A key takeaway from the report was the importance of ensure retargeted advertisements were relevant in the context of the editorial environment in which they were being delivered. Ads that appeared out of context quickly drew negative sentiment from consumers, even at a frequency of just three ad views. At four to five views people even began to get angry about receiving retargeted ads, and at 10 views, up to one-third of consumers would be experiencing an extremely negative response.
In one of the most revealing insights, the study indicated that consumers were 37 percent more likely to click on an ad if it resided on a site that they considered trustworthy. For example, retargeted advertisements for Land Rover on the The Independent, a quality and established national newspaper, proved much more effective than the same ads placed on a lower-traffic, specialist-niche cat-themed blogging site.
Image via Familiarity, Frequency and Fine Lines
Similarly, retargeted ads for Clinique on Marie Claire, the hugely popular fashion and lifestyle magazine, were 88 percent more likely to be rated highly then those on tutorial site, Instructables.
Image via Familiarity, Frequency and Fine Lines
Overall, ads served on sites seemingly unrelated to the product or service resulted in 11 times as much negative sentiment, and in all likelihood, would discourage any further purchase.
Managing Where As Well As When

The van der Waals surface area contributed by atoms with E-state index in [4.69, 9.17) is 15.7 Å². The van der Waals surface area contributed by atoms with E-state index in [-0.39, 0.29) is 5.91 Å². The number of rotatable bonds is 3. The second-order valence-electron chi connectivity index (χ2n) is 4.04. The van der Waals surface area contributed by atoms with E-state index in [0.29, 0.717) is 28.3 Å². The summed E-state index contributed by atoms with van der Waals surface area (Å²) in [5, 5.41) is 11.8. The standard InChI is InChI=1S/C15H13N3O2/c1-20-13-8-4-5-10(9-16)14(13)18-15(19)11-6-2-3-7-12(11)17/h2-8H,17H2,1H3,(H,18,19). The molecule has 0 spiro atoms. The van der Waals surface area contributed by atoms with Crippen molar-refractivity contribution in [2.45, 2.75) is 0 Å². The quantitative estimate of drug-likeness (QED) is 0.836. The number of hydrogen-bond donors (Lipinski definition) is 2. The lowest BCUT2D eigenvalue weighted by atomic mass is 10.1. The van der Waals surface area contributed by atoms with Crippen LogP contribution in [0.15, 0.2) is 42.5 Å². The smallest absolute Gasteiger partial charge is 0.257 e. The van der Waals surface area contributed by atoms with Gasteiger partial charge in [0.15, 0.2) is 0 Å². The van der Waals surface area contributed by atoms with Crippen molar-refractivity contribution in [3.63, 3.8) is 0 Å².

The study shows that it’s not just how frequently a consumer sees an online ad, but where and when it is seen. The most illustrative example of where retargeting can go wrong is advertising to individuals after they have finished the research phase. Here, retargeted ads are little more than an annoyance, and “could potentially do more harm than good.”
Hugo Drayton, InSkin Media’s CEO, said:
“Along with understanding ‘how often’ and ‘when’, advertisers must pay more attention to ‘where’ – a big issue in programmatic buying. Ads perform better on premium, trusted or contextually relevant sites. As with too much repetition, ads served next to irrelevant content may have a negative impact on consumer purchase intent.
The industry got carried away with retargeting. It’s a powerful tool but it needs to be qualified by more thought and action to ensure it’s used effectively. As an industry we risk alienating a generation of consumers. Online advertising is hugely powerful and positive, as long as it is used intelligently.”
When it comes down to it, better targeting strategies must be a long-term, client-driven goal dedicated to improving efficiency. As the study reveals, retargeted ads can provide value to online consumer experiences and purchase cycles. The challenge for marketers will be to optimize efforts so that a helpful advertisement doesn’t end up becoming a nuisance.
You can download the full report here.